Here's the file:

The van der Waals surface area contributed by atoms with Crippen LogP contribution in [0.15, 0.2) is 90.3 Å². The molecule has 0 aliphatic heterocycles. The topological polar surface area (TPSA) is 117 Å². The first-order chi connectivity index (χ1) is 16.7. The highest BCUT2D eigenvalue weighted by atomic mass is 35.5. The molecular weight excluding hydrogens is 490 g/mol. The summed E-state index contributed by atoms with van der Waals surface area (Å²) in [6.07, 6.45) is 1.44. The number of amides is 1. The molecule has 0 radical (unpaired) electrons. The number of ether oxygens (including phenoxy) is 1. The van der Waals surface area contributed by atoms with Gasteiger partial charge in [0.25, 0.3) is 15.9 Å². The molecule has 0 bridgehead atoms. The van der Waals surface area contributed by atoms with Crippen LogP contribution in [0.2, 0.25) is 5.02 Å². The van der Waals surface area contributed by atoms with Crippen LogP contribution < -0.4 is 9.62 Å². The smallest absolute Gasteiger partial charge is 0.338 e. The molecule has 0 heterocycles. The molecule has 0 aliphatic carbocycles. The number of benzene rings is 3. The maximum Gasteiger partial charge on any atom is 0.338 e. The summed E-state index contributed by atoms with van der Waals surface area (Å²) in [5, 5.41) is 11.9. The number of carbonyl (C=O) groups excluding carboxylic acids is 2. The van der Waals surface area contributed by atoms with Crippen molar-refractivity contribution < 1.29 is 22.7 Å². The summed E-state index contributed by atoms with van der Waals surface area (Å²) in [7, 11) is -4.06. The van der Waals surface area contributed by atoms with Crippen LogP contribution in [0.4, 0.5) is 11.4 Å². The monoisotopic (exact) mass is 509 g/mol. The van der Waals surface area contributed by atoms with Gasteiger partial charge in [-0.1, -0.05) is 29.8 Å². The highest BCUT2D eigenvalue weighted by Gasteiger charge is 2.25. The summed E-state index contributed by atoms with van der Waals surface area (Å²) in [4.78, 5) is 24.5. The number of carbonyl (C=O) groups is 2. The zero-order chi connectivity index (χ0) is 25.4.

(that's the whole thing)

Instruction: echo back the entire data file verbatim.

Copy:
The van der Waals surface area contributed by atoms with Crippen LogP contribution in [0.15, 0.2) is 90.3 Å². The molecule has 0 aliphatic heterocycles. The topological polar surface area (TPSA) is 117 Å². The first-order chi connectivity index (χ1) is 16.7. The highest BCUT2D eigenvalue weighted by atomic mass is 35.5. The molecular weight excluding hydrogens is 490 g/mol. The summed E-state index contributed by atoms with van der Waals surface area (Å²) in [6.07, 6.45) is 1.44. The number of amides is 1. The molecule has 0 radical (unpaired) electrons. The number of ether oxygens (including phenoxy) is 1. The van der Waals surface area contributed by atoms with Gasteiger partial charge in [0.25, 0.3) is 15.9 Å². The molecule has 0 bridgehead atoms. The van der Waals surface area contributed by atoms with Crippen LogP contribution in [0.2, 0.25) is 5.02 Å². The van der Waals surface area contributed by atoms with Crippen LogP contribution < -0.4 is 9.62 Å². The smallest absolute Gasteiger partial charge is 0.338 e. The molecule has 0 heterocycles. The molecule has 0 aliphatic carbocycles. The number of benzene rings is 3. The maximum Gasteiger partial charge on any atom is 0.338 e. The summed E-state index contributed by atoms with van der Waals surface area (Å²) in [5, 5.41) is 11.9. The number of carbonyl (C=O) groups excluding carboxylic acids is 2. The van der Waals surface area contributed by atoms with Crippen molar-refractivity contribution < 1.29 is 22.7 Å². The summed E-state index contributed by atoms with van der Waals surface area (Å²) in [7, 11) is -4.06. The van der Waals surface area contributed by atoms with Crippen LogP contribution in [0.4, 0.5) is 11.4 Å². The monoisotopic (exact) mass is 509 g/mol. The van der Waals surface area contributed by atoms with Gasteiger partial charge in [-0.1, -0.05) is 29.8 Å². The highest BCUT2D eigenvalue weighted by Gasteiger charge is 2.25. The summed E-state index contributed by atoms with van der Waals surface area (Å²) in [4.78, 5) is 24.5. The number of carbonyl (C=O) groups is 2. The zero-order chi connectivity index (χ0) is 25.4.